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I've read up on a fair few recipes for Chinese crispy beef, but they all call for a beef steak to be sliced up, such as topside, rump, sirloin. But I cannot find any info or recipes on substituting slicing a steak with using minced beef instead.

I presume this is because minced beef is much smaller and won't be "bite-sized", but I've had similar very small sized crispy beef in a Chinese restaurant before and it was fine.

So would it work out ok using packet bought minced beef covered in cornflour and fried?
Or would something not work, such as the beef wouldn't go crispy etc?

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    Most likely, it will disintegrate in to small minced beef particles. It would definitely go crispy, perhaps more, and more easily than you would like. But I'm far from an expert in these matters, so I'll leave it to someone more qualified and/or capable ;) – Willem van Rumpt Sep 9 '15 at 16:27
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    @WillemvanRumpt Yeah "disintegrate" was my concern too. I'm not a "noob" at cooking so thought I could avoid that by frying small batches and not moving around until they've browned a bit. But I also don't know, and don't want to dish up to the family "Soy sauce flavoured dust" – James Sep 9 '15 at 16:30
  • Hehehe. Maybe with a good coating, it might work. But I would say it needs to be one hell of a sturdy coating. And I wouldn't shy away from eating deep fried minced meat and coating particles any way :) – Willem van Rumpt Sep 9 '15 at 16:36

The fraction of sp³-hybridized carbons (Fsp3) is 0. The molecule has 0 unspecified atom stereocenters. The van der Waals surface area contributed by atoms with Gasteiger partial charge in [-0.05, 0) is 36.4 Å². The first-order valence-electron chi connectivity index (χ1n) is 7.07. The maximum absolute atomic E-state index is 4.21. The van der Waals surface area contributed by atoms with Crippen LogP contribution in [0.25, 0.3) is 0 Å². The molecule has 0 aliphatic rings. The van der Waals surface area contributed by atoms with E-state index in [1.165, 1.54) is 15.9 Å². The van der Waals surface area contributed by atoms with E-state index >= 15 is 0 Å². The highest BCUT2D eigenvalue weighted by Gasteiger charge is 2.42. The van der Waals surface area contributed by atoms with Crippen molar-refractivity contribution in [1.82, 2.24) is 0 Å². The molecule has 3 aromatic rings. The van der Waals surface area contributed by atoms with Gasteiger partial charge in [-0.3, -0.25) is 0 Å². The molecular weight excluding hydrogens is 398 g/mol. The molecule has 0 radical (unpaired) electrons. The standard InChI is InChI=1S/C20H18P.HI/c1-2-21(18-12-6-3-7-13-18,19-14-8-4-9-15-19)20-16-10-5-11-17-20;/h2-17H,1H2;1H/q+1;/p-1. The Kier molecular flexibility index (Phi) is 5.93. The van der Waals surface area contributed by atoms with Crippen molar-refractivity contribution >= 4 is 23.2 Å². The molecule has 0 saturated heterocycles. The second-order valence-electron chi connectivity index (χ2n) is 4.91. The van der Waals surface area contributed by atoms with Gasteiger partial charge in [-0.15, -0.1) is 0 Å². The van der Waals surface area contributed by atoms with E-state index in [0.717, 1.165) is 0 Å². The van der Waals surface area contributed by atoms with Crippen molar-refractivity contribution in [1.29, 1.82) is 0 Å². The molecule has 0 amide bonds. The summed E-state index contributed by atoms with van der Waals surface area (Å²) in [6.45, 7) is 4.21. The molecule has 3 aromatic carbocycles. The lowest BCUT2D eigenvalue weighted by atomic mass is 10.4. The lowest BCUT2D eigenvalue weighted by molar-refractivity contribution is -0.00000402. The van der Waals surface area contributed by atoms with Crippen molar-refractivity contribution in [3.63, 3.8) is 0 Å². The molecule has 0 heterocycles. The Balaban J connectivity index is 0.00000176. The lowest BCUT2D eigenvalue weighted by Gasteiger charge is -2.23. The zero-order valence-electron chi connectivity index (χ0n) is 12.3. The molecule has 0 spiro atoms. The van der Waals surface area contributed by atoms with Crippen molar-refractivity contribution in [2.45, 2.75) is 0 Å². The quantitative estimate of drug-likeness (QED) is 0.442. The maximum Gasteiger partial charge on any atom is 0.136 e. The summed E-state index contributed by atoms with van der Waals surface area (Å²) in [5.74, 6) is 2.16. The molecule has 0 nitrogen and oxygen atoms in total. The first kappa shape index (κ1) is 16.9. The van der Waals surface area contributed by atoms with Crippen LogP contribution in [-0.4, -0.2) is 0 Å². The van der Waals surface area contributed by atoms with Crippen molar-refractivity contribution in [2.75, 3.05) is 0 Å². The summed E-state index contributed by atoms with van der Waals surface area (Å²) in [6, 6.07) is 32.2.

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    @WillemvanRumpt Actually, you've given me a nudge to try this anyway. If it breaks down too much, I can just mix it with the fried rice I was going to do with it, like a special fried rice thing. That might work out actually, thanks :) (I'd still like an answer though, if anyone has info or tried before). – James Sep 9 '15 at 16:38
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What kind of frying does the recipe call for? Stir-fry? Deep-fry? Anyway, your best bet when trying to make something crispy is to dip it in tempura and then deep fry it, but stir-frying on a high heat will probably give good results as well. Substituting sliced-steak for minced meat will change the texture, but you can try to avoid disintegration by combining egg and breadcrumbs (or flour, if breadcrumbs are not available) into the meat mixture, which will make it more sturdy.

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Try browning the ground beef first in a pan (no oil). Dump out on paper towels to absorb the grease. Use onions and other aromatic vegetables at this step if you like, too.

Then stir fry the other ingredients, and add the beef to the stir-fry towards the very end of cooking.

Have you ever browned hamburger meat (or whatever texture is the minced meat you speak of)? Ask yourself how stir frying is any different than that. At worst, incompatible ingredients (whether temperature, duration, vigor) are fried in different batches and then combined at the end. You can often optimize by adding ingredients at different stages, such as putting the garlic in last so it doesn't burn and browning meat first so it doesn't burn everything else.

For an Asian stir-fry dish, you don't want to fry in the oil made by the beef, but change it out for cooking oil anyway, or if high temperatures are involved, peanut oil that won't smoke.

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